There was less planning as an anatomy demonstrator than as a clinical teaching fellow because most sessions were duplicated for the different groups of the same year. Learning the anatomy takes time and requires work out of hours, and the anatomy teaching is repetitive. However, listening to the same three lectures on one topic has meant I have a better knowledge of the material.

Personal development and achievements

When I asked colleagues why they applied for their post their answer(s) usually fell into three categories: they did not know which specialty to apply for, they had always wanted to take up a teaching post, or they failed to get a training post. A dedicated teaching role will benefit anyone, regardless of their reasons for applying, but when choosing a post you should think about what you would like to achieve.

My clinical teaching fellowship funded a postgraduate certificate in medical education and the study days brought together the other clinical teaching fellows from different parts of the region. At these sessions we spoke about our successes and failures, innovations, and how we managed struggling students.

As a clinical teaching fellow I also had one day a week for clinical activities, which was useful for gaining tasters in radiology and meeting clinicians. Although my particular fellowship was less focused on educational research, I did present my teaching innovations at the national Association for the Study of Medical Education conference.

Teaching anatomy for 10 months has dramatically improved my anatomy knowledge, which has given me a huge advantage at the start of my radiology training. Equally, those preparing for surgical exams or considering surgical training would find themselves in the same position. I received some informal training on teaching as an anatomy demonstrator, but most of my development as a teacher in this role was from observing seniors.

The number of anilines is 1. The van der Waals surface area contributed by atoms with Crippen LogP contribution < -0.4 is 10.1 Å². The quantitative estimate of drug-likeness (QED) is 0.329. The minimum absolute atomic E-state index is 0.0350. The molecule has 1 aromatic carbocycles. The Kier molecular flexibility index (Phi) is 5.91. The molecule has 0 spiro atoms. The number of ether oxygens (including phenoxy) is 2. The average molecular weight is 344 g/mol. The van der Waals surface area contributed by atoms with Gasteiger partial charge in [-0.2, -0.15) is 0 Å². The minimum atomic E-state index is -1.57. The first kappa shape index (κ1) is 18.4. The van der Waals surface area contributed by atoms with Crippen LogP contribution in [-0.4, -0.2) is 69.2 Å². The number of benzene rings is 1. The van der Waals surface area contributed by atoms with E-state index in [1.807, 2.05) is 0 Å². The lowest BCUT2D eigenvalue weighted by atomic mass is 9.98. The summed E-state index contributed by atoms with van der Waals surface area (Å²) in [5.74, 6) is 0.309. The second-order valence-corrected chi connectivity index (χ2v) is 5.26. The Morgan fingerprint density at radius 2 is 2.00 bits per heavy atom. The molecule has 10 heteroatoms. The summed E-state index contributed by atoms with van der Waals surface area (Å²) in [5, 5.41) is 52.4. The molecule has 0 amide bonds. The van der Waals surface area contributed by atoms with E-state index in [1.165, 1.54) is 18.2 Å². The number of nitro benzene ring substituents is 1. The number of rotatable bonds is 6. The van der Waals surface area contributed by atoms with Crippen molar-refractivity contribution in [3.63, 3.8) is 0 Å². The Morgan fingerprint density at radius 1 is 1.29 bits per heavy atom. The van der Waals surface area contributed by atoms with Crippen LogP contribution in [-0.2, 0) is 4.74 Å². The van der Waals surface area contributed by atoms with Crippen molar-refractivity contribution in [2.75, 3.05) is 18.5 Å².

Both roles offer opportunities to gain experience in teaching, meet other doctors with an interest in teaching, and experience in running, marking, and standard setting examinations. My clinical teaching fellow post gave me more opportunities to adapt to my students’ learning needs, teaching variety, opportunities to use teaching innovations, a funded postgraduate certificate in education, and set clinical sessions. While in my anatomy demonstrator post I taught many more students and gained more experience in public speaking to larger groups. My anatomy knowledge has greatly improved and I have designed and delivered external courses.

Choose the right role

Both clinical teaching fellow and anatomy demonstrator roles at different institutions have different job specifications, so you should research your chosen role and, if possible, find out more from those who have been or are currently in that post.

To conclude, I believe both roles have improved my ability to be a better teacher and doctor, and I recommend either post to anyone interested in teaching. Enjoy the year (or two) spent without a bleep.

Competing interests: I have read and understood BMJ’s policy on declaration of interests and declare the following interests: I have completed a clinical teaching fellowship at the University of Bristol at the Bath Academy and an anatomy demonstrator post at the University of Bristol.

References

  1. Furmedge D, Verma A, Iwata K, et al. The rise of the clinical teaching fellowships. BMJ Careers  2013. [Link] .
  2. Shaker H. The anatomy demonstrator. BMJ Careers  2009. [Link] .
  3. Mirza O, Steven R. Experiences of anatomy demonstrating. BMJ Careers  2013. [Link] .

David Roberts radiology trainee, South Wales Deanery, UK

 DGRoberts08@doctors.org.uk

Cite this as BMJ Careers ; doi: